There is a close alignment between the DAISY Consortium and the W3C. DAISY is committed to promoting and using W3C recommendations to the widest extent possible. DAISY members participate in W3C working groups in the development of standards (such as WAI, SMIL 1, SMIL 2, MathML and Timed Text).

Efforts such as WAI, MathML, SMIL and Timed Text are all relevant for us to keep current about - because they are building blocks for the DAISY models of structured mark-up and navigation. DAISY receives from the Web community, and also gives.

The Open eBook Forum (OeBF)

The OeBF is an international trade and standards organization for the electronic publishing industry. Members consist of hardware and software companies, publishers, accessibility advocates, authors, users of electronic books, and related organizations whose common goals are to establish specifications and standards and to advance the competitiveness of the electronic publishing industry.

The DAISY Consortium has worked in close collaboration with the OeBF to ensure interoperability between the two standards. In the upcoming version of the OeBF format, the DAISY navigation model is scheduled to be adopted.

So far, the OeBF format has not been multimedia oriented (focusing on electronic text only). There is an expectation that eBook publishers will start migrating towards multimedia in their eBooks - the lack of this feature in existing eBook technology has to a certain extent disappointed both end users and publishers. The DAISY standard becomes central here, being one of the most well-established and advanced book oriented multimedia specifications available at this point in time.

Audio Publishers Association (APA) and Consumer Electronics Association (CEA)

Large parts of the audio publishing industry focus on commuters who are driving in their cars. It is assumed that these commuters will want the same high quality digital audio they have with MP3 music, now, and that they will want a familiar playback device that provides at least minimal navigation.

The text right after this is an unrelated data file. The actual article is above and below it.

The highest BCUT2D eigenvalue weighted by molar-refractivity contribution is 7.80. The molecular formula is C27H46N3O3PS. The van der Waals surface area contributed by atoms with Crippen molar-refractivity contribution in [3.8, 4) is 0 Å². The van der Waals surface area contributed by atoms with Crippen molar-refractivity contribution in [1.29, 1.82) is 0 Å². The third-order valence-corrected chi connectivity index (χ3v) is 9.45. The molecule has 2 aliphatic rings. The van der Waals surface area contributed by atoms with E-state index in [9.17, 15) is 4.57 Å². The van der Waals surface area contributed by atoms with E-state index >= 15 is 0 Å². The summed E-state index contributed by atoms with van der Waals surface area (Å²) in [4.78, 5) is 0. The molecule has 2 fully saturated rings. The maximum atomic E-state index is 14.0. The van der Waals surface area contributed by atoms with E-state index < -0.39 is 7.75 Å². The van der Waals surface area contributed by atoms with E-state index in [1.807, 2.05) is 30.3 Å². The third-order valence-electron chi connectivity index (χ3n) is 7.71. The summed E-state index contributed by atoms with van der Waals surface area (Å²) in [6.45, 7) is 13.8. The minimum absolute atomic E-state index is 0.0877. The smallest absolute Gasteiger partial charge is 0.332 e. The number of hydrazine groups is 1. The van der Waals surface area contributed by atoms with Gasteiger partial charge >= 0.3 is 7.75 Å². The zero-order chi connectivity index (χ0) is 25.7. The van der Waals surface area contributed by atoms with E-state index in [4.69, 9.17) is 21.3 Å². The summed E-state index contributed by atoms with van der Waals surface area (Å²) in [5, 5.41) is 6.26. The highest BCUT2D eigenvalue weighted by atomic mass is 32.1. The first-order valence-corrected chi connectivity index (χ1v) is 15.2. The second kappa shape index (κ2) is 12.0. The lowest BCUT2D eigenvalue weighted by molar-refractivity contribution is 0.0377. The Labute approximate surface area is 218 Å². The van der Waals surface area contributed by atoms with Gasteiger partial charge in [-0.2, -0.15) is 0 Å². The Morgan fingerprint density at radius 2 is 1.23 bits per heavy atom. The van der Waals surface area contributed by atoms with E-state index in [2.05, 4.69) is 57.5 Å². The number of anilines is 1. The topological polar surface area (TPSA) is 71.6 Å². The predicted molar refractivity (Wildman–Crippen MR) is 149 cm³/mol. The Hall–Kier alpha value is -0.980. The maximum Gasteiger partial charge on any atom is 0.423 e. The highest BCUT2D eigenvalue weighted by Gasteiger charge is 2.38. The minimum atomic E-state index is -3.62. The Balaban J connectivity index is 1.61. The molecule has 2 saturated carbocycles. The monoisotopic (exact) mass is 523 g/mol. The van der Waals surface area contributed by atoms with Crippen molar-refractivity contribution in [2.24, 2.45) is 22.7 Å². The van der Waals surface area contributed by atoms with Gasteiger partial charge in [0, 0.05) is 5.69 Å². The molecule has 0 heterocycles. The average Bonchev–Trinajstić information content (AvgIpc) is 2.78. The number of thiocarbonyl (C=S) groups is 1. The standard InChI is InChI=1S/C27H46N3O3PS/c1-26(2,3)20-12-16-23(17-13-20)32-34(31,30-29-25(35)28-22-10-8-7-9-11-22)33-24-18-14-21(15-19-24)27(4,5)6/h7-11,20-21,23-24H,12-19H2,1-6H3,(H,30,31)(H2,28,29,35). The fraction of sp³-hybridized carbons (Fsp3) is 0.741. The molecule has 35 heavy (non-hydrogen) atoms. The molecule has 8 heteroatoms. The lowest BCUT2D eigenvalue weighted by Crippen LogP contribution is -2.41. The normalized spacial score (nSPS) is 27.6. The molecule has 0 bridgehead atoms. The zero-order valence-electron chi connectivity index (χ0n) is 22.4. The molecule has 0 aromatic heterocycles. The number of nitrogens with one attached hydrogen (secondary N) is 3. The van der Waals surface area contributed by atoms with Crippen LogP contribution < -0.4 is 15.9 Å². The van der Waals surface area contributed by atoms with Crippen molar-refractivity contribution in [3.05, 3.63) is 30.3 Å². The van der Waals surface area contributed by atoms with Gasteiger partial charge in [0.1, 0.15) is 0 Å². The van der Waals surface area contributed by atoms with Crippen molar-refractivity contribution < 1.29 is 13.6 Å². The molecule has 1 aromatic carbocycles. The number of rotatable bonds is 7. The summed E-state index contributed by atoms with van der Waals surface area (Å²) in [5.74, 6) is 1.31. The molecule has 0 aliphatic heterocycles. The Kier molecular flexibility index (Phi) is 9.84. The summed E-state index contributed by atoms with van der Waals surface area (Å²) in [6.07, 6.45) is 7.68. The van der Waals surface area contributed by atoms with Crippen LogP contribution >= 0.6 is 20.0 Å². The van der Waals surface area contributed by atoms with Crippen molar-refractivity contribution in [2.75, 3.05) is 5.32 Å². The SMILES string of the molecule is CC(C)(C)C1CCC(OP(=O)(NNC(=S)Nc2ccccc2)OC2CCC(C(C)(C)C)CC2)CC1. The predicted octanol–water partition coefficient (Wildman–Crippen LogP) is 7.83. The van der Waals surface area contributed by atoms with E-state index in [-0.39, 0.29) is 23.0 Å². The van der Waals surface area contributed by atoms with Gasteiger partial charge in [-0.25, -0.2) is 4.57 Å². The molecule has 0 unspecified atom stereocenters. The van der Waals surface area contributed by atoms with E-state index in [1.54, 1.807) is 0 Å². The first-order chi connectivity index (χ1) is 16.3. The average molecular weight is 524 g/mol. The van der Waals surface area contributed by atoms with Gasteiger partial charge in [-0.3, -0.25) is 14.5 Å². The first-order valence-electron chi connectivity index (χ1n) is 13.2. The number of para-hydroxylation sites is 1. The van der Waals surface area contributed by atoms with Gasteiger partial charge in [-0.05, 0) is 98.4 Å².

Looking for the broadest playback environment possible, the APA has created a specification that provides a linear-oriented reading experience of audio material. The DAISY Consortium participated in the development of this specification, endorsed by the Consumer Electronics Association in 2002. This specification is compatible with DAISY; it is explicit that both formats can coexist on the same media. Thus, the playback device can choose which format to use for playback. Whereas the CEA/APA specification would provide a limited audio reading experience in an automobile mp3 player, the same publication would yield the richer DAISY feature set when presented to a DAISY-aware reading device.

Commercial DAISY books

In 2003, the DAISY Consortium's Friend, Dolphin Computer Access, and its Associate Member, the American Foundation for the Blind, worked on a groundbreaking project with Time Warner AudioBooks to produce the World's first mainstream "Audio E-book" in the DAISY format - "The Jester" by James Patterson and Andrew Gross[5].

This is not the only commercial publisher that is looking into the DAISY format. Random House Audio is investigating the same approach. European audio publishers (such as BBC) have shown interest as well.

Similarly, the Government printing office (GPO) that publishes all government documents in the USA, has produced their first DAISY book to test public acceptance. This book was distributed as an alternative format to the print based publication. Since the evaluation of this test publication, there is ongoing discussion about GPO becoming a member of the DAISY Consortium.

Multiple media, multiple modalities, intelligent navigation

The DAISY format has been created using Universal Design Principles, targeting the needs of diverse user groups. Since a "print disability" spans from blindness, vision impairment and dyslexia through motor and cognitive disabilities, this means that the accomplishment of high usability and accessibility can only be done via extensive adaptability in terms of the flexibility of the components of the format.

Basic components of the DAISY format

Dtbook - a conversion XML DTD[6]

The Dtbook XML DTD defines an XML vocabulary (element set) for representing the structural and semantical aspects of the information. Dtbook is created to represent textbooks; in this respect elements are provided that represent block-level structures, as well as inline elements for more granular item identification (sentence, word, etcetera). While partly using the XHTML vocabulary, Dtbook extends and refines this by introducing a hierarchic block-level structure, and essential textbook elements such as sidebars, notices, footnotes, and annotations.

Going further from the core set of approximately 80 structural and semantical elements, Dtbook includes a mechanism for adding subject-specific modules, such as poetry, drama, mathematics and science. This means that the DAISY format is extensible in terms of the nature of the information which can be offered to users.